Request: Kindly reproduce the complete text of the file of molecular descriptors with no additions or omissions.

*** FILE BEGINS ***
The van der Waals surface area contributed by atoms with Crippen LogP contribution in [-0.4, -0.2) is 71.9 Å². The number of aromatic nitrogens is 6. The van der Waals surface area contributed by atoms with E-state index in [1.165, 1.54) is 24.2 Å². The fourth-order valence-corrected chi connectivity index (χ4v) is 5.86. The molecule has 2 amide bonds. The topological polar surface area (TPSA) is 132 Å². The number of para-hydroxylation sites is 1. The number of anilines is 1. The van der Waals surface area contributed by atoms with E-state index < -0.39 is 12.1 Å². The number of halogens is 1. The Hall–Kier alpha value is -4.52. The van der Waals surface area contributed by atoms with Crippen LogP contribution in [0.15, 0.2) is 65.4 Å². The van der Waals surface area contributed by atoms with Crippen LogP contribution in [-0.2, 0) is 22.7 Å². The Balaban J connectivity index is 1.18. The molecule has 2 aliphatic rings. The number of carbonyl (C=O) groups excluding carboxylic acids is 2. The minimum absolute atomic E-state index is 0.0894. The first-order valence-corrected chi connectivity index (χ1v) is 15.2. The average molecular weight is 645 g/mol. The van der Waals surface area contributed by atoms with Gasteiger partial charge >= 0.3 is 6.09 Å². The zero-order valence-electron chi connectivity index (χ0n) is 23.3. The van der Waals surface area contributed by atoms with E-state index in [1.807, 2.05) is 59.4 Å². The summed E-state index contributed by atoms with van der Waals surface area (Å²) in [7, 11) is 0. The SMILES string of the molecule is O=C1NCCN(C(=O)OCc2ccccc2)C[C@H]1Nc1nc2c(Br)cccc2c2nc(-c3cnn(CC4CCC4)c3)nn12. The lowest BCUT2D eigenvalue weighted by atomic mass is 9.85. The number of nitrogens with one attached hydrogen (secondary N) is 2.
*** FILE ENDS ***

The van der Waals surface area contributed by atoms with Crippen LogP contribution in [-0.4, -0.2) is 71.9 Å². The number of aromatic nitrogens is 6. The van der Waals surface area contributed by atoms with E-state index in [1.165, 1.54) is 24.2 Å². The fourth-order valence-corrected chi connectivity index (χ4v) is 5.86. The molecule has 2 amide bonds. The topological polar surface area (TPSA) is 132 Å². The number of para-hydroxylation sites is 1. The number of anilines is 1. The van der Waals surface area contributed by atoms with E-state index < -0.39 is 12.1 Å². The number of halogens is 1. The Hall–Kier alpha value is -4.52. The van der Waals surface area contributed by atoms with Crippen LogP contribution in [0.15, 0.2) is 65.4 Å². The van der Waals surface area contributed by atoms with Crippen LogP contribution in [-0.2, 0) is 22.7 Å². The Balaban J connectivity index is 1.18. The molecule has 2 aliphatic rings. The number of carbonyl (C=O) groups excluding carboxylic acids is 2. The minimum absolute atomic E-state index is 0.0894. The first-order valence-corrected chi connectivity index (χ1v) is 15.2. The average molecular weight is 645 g/mol. The van der Waals surface area contributed by atoms with Gasteiger partial charge >= 0.3 is 6.09 Å². The zero-order valence-electron chi connectivity index (χ0n) is 23.3. The van der Waals surface area contributed by atoms with E-state index in [1.807, 2.05) is 59.4 Å². The summed E-state index contributed by atoms with van der Waals surface area (Å²) in [7, 11) is 0. The SMILES string of the molecule is O=C1NCCN(C(=O)OCc2ccccc2)C[C@H]1Nc1nc2c(Br)cccc2c2nc(-c3cnn(CC4CCC4)c3)nn12. The lowest BCUT2D eigenvalue weighted by atomic mass is 9.85. The number of nitrogens with one attached hydrogen (secondary N) is 2.